German recession unlikely, as business sentiment brightens: Ifo
Craftsmen work on cast metal for the production of an art work at the Hermann Noack fine art foundry’s production site in Berlin on January 24, 2023. A January Ifo survey showed improved sentiment among German businesses.
Tobias Schwarz | Afp | Getty Images
German business sentiment improved in January, according to a widely watched survey from the Munich-based Ifo Institute — in a prospective sign that Europe’s largest economy could swerve a recession.
Ifo’s Business Climate Index rose to 90.2 points from 88.6 points previously on “considerably less pessimistic expectations,” a release said. This still left the index below its 2021 and early 2022 level.
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Companies reported overall lower satisfaction with their current situation. This was offset by a better sentiment on trade and by signals of present satisfaction and future optimism from manufacturing firms.
“The expectation was that there might be a recession in the fourth quarter of ’22 and the first quarter of ’23. Now it looks like the last quarter was flat,” president of the Ifo, Clemens Fuest, told CNBC’s Arabile Gumede.
“The economy may still be shrinking a little in the first quarter, but, given the improvement in expectations for the next month we’re seeing now from businesses, it is very unlikely we will have a technical recession which would be two negative quarters.”
The latest figures from Germany’s national statistics office showed the country’s July-September GDP up by 0.4% on the quarter and by 1.2% on the year. Initial estimates suggest growth of 1.9% for the whole of 2022 and stagnation in the final quarter. But there have been repeated warnings that Germany and other European countries could face a recession amid an energy crisis, a manufacturing slowdown, high inflation and downbeat consumer and business sentiment.
Fuest said developments in the energy market were key to why sentiment has improved, because of both the fall in market prices and because businesses were no longer bracing for potential gas rationing.
“This was the most important risk for the economy, a scenario where gas supplies would simply be insufficient for the winter and parts of manufacturing would have to be cut off, because [the] priority would be give to households, to heating,” Fuest said on CNBC’s “Street Signs” program.
“That scenario is now off the table, gas stores are full, temperatures were relatively mild this winter. That does explain the decline in prices, but it also means we will avoid this very bad risk and hit to the economy.”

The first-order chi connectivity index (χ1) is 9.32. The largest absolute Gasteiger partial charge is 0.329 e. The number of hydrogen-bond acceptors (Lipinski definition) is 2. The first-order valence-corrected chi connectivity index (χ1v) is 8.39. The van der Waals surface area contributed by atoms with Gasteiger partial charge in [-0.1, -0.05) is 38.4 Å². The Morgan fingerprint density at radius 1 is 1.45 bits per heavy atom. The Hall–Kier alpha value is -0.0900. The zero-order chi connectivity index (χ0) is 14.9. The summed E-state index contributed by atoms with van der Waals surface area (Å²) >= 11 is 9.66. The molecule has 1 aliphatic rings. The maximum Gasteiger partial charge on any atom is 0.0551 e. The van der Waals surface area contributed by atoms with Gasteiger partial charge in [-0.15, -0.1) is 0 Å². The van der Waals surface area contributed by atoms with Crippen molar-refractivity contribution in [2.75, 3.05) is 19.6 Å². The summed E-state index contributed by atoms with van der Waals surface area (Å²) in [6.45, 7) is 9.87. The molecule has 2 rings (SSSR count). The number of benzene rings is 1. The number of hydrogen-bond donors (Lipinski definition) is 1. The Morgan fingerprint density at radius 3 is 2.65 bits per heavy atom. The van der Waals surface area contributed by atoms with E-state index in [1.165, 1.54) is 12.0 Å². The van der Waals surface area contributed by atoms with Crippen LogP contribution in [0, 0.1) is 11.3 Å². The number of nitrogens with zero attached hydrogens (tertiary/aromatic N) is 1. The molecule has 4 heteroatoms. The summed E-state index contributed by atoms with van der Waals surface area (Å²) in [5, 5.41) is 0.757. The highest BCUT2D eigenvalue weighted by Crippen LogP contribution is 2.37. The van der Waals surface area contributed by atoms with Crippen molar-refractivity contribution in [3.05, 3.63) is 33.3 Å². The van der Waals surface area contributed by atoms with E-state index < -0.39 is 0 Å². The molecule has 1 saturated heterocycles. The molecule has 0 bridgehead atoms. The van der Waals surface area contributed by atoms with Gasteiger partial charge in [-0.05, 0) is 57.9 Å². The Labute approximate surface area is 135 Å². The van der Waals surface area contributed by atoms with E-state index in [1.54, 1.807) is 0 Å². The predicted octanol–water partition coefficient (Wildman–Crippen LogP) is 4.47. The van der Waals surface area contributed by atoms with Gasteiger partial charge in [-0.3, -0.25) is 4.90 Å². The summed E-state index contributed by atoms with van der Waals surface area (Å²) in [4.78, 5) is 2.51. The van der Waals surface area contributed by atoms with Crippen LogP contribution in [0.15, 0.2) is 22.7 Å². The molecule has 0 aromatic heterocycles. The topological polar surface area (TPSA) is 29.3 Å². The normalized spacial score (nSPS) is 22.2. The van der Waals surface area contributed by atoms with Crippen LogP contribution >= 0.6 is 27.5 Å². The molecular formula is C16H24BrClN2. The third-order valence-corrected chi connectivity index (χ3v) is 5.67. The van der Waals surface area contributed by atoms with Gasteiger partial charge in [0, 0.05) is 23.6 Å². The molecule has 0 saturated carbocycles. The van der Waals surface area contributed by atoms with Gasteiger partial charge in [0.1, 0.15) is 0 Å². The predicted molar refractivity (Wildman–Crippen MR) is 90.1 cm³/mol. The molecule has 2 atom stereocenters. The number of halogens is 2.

It comes after Purchasing Mangers Index figures on Tuesday showed a modest return to January growth from euro zone activity in services and manufacturing. The S&P Global euro zone composite PMI was 50.2, up from 49.3 in December. The 50 mark separates expansion from contraction.
Fuest said a number of factors were improving within German manufacturing, including energy prices and supply chain bottlenecks easing.
“Our expectation would be that the situation will continue to improve slowly but steadily throughout the year,” he said.
One area of concern for Germany was construction, where Fuest noted sharply higher costs and rising interest rates.
The Ifo survey showed construction businesses were very slightly less pessimistic about the future, but also less satisfied with their current situation.
Fuest flagged the “mixed bag” that China’s reopening presents — with the potential for increased demand stoking inflation in energy prices and raw materials, but also for supply chains to flow more smoothly.
Investors will now be mulling how the European Central Bank’s coming interest rate decisions will be impacted by the combination of Europe’s biggest economy potentially swerving a recession, but also a slowdown in headline inflation. The ECB next meets on Feb. 2.
Fuest said his view was that the ECB may be slightly less aggressive than last year, when it raised rates four times to bring its deposit rate to 2%. He expected that hikes needed to continue, given core inflation without food and energy was still rising and union wage demands were taking inflation into account.
“We are not out of the woods on this yet,” he said.